Low-Earth orbit—roughly, anything that’s whizzing around the planet no more than 1,200 miles high—is the zone where SpaceX and many other New Space firms seek to operate. And simple math—together with the history of virtually all new forms of transportation—tells us that the more things go up there, and without a clear fix on where objects are in space, the greater the odds are that those things are going to start slamming into one another by accident.
One particularly grim vision of the future that haunts astronomers is the “Kessler syndrome,” proposed by the astrophysicist Donald Kessler in 1978. Kessler hypothesized that space clutter could reach a tipping point: One really bad collision could produce so much junk that it would trigger a chain reaction of collisions. This disaster scenario would leave hundreds of satellites eventually destroyed, and create a ring of debris that would make launching any new satellites impossible, forever.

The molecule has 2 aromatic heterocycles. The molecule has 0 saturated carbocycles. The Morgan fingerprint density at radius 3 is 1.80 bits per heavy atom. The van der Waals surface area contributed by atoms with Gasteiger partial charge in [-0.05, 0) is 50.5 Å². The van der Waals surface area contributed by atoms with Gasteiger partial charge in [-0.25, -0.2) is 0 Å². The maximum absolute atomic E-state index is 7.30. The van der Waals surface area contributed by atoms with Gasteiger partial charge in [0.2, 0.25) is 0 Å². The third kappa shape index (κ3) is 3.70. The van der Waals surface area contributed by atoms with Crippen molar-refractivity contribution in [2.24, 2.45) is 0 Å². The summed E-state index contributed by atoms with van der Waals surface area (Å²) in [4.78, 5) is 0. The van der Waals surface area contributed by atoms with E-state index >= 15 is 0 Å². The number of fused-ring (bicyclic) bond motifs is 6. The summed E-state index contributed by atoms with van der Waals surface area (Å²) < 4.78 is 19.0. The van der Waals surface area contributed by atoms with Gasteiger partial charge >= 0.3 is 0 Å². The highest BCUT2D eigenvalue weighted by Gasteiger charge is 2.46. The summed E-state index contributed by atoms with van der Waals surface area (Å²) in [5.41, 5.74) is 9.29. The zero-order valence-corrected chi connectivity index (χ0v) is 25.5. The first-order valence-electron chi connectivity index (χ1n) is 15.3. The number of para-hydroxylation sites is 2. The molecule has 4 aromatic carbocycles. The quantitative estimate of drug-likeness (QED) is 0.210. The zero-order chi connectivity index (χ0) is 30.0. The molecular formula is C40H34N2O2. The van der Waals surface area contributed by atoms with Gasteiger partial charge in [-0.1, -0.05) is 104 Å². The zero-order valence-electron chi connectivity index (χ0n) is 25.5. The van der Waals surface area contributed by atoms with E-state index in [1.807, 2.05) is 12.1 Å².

The other point of discussion is the moon. At the moment, this is all remarkably unregulated. The issue with this is that the path for such exploration is often set early on.